Being HIV positive does not mean that you will not qualify for life insurance cover in South Africa. However, there is more to HIV life cover than initially meets the eye. Your immune status and HIV management does determine whether you be able to take out HIV life cover.

Minimum CD4 Cell Count

Insurers determine eligibility and premiums based on risk. So the minimum CD4 cell count level may vary among insurers who do cover HIV positive people. Usually the CD4 count should not be below 200 cells/mm³ at the time of applying for cover. However, depending on a host of factors an insurer could even refuse a CD4 count that is above 200 but below 350 cells/mm³.

Insurers are aware that with time the HIV positive life covered will experience a decline in CD4 count usually with a concomitant increase in viral load. A good policy from a reputable insurer will not fall away provided that there is continuous HIV medical management along with regular immune monitoring. Therefore the CD4 cell count alone is not the only factor that is considered.

Maximum Viral Load

As with CD4 count, the viral load levels will determine eligibility for HIV life insurance. Usually a level below 100,000 copies/mL will be considered as acceptable for this type of life cover at the time of applying for the policy. However, as with CD4 levels there are other criteria that are taken into account.

Regular immune monitoring is necessary. This means going for a CD4 count and viral load test every 6 months, although some insurers may require tests in shorter intervals like every 3 to 4 months. The viral load will also be considered in the backdrop of ART (antiretroviral therapy) to ensure that the cover will not fall away.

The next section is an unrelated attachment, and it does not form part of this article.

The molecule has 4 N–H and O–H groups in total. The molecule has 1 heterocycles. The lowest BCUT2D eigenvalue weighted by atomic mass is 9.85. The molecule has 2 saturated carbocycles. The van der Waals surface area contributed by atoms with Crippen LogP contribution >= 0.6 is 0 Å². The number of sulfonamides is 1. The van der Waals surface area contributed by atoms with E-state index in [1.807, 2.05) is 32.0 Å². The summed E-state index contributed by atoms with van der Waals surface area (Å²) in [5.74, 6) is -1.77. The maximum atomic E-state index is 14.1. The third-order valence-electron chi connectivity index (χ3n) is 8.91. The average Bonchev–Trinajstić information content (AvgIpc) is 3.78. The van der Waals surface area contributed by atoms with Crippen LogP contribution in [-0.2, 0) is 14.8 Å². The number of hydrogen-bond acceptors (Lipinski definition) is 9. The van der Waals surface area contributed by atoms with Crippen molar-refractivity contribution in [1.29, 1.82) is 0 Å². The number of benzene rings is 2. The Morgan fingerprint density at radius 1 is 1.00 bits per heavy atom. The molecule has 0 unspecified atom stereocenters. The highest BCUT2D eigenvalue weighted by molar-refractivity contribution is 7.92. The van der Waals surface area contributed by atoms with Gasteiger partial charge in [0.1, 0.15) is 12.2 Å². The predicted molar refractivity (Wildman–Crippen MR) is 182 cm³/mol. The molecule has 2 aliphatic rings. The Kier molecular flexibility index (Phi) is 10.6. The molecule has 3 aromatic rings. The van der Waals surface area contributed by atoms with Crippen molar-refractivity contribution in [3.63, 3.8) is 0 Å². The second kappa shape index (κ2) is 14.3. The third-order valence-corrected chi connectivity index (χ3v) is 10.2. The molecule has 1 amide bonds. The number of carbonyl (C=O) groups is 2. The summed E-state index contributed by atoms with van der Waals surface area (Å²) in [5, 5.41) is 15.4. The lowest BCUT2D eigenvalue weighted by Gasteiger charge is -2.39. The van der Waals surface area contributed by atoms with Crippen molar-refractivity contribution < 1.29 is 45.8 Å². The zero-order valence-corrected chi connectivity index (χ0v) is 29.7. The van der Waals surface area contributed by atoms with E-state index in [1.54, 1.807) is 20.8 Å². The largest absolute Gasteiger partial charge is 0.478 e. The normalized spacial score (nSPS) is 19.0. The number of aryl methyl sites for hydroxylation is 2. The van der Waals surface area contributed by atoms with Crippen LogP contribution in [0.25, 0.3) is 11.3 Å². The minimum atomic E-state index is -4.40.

Is AIDS covered?

Diagnosing AIDS depends on the presence of what is known as AIDS-defining illnesses while CD4 count and viral load will also be considered when it comes to life cover. Most insurers who cover HIV positive people will not accept a person who can be clinically defined as having AIDS.

The cover usually focuses on people who are HIV positive and have not as yet reached the point of being diagnosed with AIDS. Nevertheless once the stage is reached where AIDS is diagnosed, the life cover will not necessarily fall away if there was proper HIV management since the inception of the policy.

HIV life insurance can be quite complicated and confusing at times to the average consumer. However, South Africans are fortunate to have such policies existing in the local insurance market given the high rate of HIV/AIDS in the country. Always speak to a broker or insurer to clarify any concerns about the cover.


CD4 and Viral Load Levels for Life Cover

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